“Brecken!?” she cried, looking to Kaellax. “What has that thing done to him?”
“It’s claimed him as its host,” Kaellax replied, her voice calm, but her stance rigid.
Brecken stepped toward Willa, but then Kaellax raised her hand, and a dark tendril glowing with an amethyst hue lashed out from the darkness around her, striking at Brecken. He turned from Willa and formed a shield of dark energy that blocked the attack, and suddenly Brecken didn’t care about Willa any longer.
He lunged at Kaellax. She was quick to dodge, but not quick enough. Brecken’s physical strength and speed had been empowered by this creature, and he tackled her before she could slip away. She swiped at him with her fingernails, cutting lines across his face. He recoiled, releasing her long enough for her to scramble away. His wounds healed with incredible speed and he attacked again. This time she shielded herself with darkness, but Brecken gripped the nothingness like it was as real as the chair he’d held earlier, twisting and pulling it away from her as fast as she could form the protection.
Brecken sneered, his face finally showing a twisted sign of emotion. “The last group that came here thought they too could stop me,” he spoke, his voice mangled by a dark whisper that was forcing its way through his vocal cords. “They delayed me, but they have failed. You aren’t like them. You are like me.”
“That’s only half right,” Kaellax said, pushing back with her own darkness, forcing him to back off for a moment. “I was like you. Not anymore.”
Brecken surged forward again, knocking away her magic and grabbing her around the throat. Kaellax tried to force him off, but she couldn’t break the grip. She felt his hands tightening around her throat and she looked at Willa, who was still standing in shock.
“Willa,” she forced the words out. “The item I gave you! Now is the time!”
Brecken didn’t even flinch. He was too focused on ending Kaellax.
He drew his face in close to Kaellax and smiled wickedly. “Your time is at an end.”
“Funny,” she wheezed. “I was about to say the same… to you.”
His face went from one of evil pleasure to shock. His grip loosened instantly, and he stumbled to his knees. Lines of darkness pulled across Brecken’s skin, and the glowing purple faded from his eyes. He turned around, and Kaellax saw Willa had plunged the dagger through Brecken’s back. The blade was glowing brightly, pulling the darkness into it. Brecken reached back helplessly, trying to free the blade, but his color was starting to return and he seemed more panicked until he finally collapsed to the ground, unmoving.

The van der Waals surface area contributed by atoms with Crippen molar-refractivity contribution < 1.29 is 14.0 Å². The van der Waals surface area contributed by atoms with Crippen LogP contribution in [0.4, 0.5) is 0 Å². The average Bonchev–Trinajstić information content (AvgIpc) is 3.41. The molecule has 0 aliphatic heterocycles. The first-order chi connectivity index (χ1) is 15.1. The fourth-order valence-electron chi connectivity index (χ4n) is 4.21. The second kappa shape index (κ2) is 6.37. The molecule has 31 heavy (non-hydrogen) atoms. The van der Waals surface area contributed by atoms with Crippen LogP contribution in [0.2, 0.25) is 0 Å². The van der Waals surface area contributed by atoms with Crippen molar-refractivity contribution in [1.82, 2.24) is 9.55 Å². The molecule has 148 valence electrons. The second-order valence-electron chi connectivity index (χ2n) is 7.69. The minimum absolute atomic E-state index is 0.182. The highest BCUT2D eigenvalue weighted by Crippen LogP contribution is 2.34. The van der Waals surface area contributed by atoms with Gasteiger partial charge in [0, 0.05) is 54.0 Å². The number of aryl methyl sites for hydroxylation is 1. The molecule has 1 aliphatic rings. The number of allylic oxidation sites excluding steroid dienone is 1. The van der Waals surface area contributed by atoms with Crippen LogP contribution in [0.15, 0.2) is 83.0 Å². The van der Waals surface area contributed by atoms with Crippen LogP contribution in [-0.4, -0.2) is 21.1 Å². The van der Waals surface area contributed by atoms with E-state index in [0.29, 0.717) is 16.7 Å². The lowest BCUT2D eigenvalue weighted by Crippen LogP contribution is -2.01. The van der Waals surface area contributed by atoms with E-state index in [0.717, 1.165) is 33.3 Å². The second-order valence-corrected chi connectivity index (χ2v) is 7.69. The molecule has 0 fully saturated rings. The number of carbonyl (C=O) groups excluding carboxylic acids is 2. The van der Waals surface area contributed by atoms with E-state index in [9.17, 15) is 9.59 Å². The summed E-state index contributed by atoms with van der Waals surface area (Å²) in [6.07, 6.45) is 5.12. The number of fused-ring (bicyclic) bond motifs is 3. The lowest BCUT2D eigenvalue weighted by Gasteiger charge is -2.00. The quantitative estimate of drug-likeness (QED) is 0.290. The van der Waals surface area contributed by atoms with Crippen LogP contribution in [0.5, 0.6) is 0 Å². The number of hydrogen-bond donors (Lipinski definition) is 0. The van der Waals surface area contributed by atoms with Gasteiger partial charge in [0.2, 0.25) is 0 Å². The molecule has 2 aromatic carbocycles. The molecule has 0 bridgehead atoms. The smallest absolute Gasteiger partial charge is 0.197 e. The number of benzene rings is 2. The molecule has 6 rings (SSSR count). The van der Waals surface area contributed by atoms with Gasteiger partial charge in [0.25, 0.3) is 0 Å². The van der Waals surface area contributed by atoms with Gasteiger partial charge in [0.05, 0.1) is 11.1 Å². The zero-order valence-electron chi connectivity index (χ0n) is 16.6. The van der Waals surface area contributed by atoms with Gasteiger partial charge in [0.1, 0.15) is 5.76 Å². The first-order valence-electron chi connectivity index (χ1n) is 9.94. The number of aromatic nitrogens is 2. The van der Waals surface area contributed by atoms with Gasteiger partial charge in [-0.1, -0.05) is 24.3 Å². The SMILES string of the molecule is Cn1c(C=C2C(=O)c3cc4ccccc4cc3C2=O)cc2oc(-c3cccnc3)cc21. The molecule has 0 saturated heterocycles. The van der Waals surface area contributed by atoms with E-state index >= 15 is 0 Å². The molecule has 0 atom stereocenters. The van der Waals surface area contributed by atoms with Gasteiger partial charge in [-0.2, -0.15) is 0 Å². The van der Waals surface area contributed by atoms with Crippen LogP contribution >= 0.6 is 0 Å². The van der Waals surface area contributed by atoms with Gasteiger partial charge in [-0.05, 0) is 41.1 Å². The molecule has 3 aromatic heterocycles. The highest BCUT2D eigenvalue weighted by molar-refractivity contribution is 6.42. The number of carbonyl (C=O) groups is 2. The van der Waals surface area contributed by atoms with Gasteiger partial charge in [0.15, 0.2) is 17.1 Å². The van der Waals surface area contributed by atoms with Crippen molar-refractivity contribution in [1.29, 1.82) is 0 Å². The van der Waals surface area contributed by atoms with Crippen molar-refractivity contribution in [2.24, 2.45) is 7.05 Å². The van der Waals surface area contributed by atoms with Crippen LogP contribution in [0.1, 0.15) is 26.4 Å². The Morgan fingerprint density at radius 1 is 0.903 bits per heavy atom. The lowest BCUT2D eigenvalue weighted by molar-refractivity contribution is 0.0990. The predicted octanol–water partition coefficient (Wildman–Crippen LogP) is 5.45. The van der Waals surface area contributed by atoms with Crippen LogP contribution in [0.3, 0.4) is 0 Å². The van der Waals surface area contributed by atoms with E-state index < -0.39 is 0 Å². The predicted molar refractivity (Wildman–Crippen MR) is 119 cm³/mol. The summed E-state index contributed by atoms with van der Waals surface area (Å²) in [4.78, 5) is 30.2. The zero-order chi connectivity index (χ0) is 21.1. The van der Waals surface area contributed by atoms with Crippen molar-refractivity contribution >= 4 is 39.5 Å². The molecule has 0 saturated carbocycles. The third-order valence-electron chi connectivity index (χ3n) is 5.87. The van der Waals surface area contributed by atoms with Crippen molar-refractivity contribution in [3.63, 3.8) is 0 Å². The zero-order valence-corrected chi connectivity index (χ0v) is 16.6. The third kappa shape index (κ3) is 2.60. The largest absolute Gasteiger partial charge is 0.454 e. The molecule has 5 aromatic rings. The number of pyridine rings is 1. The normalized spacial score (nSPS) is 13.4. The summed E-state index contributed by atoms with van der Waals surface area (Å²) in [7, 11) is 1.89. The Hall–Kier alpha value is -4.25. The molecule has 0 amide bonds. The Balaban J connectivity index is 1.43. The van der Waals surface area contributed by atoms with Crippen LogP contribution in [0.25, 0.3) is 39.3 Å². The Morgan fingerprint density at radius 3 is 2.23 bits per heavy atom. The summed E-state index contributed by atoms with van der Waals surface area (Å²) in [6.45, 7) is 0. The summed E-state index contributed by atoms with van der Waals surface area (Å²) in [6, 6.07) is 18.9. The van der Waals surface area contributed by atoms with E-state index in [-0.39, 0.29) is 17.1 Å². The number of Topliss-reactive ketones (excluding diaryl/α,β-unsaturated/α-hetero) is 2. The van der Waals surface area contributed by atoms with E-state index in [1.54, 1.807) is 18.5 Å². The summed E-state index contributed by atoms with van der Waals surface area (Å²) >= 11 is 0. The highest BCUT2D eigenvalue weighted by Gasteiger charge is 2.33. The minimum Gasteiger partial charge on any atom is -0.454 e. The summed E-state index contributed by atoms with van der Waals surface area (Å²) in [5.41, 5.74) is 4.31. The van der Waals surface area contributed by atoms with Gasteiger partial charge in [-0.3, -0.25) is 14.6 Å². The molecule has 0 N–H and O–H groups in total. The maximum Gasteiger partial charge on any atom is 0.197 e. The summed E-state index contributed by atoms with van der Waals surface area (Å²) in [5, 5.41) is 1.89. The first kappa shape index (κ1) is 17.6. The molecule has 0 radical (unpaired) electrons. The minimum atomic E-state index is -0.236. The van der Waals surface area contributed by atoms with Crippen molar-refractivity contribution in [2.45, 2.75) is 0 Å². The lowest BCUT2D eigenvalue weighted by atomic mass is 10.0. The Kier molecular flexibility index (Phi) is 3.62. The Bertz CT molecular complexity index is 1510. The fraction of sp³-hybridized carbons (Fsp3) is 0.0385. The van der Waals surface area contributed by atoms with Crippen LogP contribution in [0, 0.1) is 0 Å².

The dagger slowly slid out, as though it was being forced from the wound. It emitted an amethyst glow, similar to Kaellax’s strange magic, and it rattled to the floor next to Brecken’s body. The stab wound closed up almost instantly.
“What did I do?” Willa asked, her voice desperate. “Is he—”
“No,” Kaellax said, smiling at her. She leaned down and placed a hand on Brecken’s shoulder. After a short pause, she shook the man vigorously. He jumped with a start, then rolled over onto his back and looked at the two of them with trepidation.
“Welcome back, friend,” Kaellax said, extending a hand to help him up.
“That thing,” he stammered. “I saw its thoughts… it’s like I could feel it taking over my mind and body.”
“That’s how the Yunai work, at least on organic beings,” she explained. “You become a prisoner in your own body. His presence, if allowed, will destroy you like an illness.”
“Good to know,” he said, feeling his back. “How did you get it out of me?”
“I stabbed you,” Willa said flatly. “I can’t believe I stabbed you.”
“You did?” he asked, feeling around still. “Where? It hurts back here, but I can’t find a wound or anything.”
Kaellax reached to the floor and retrieved the crystal-blade dagger. It pulsed with amethyst light around the solid black core, and she inspected it for a moment before holding it out to show Brecken and Willa.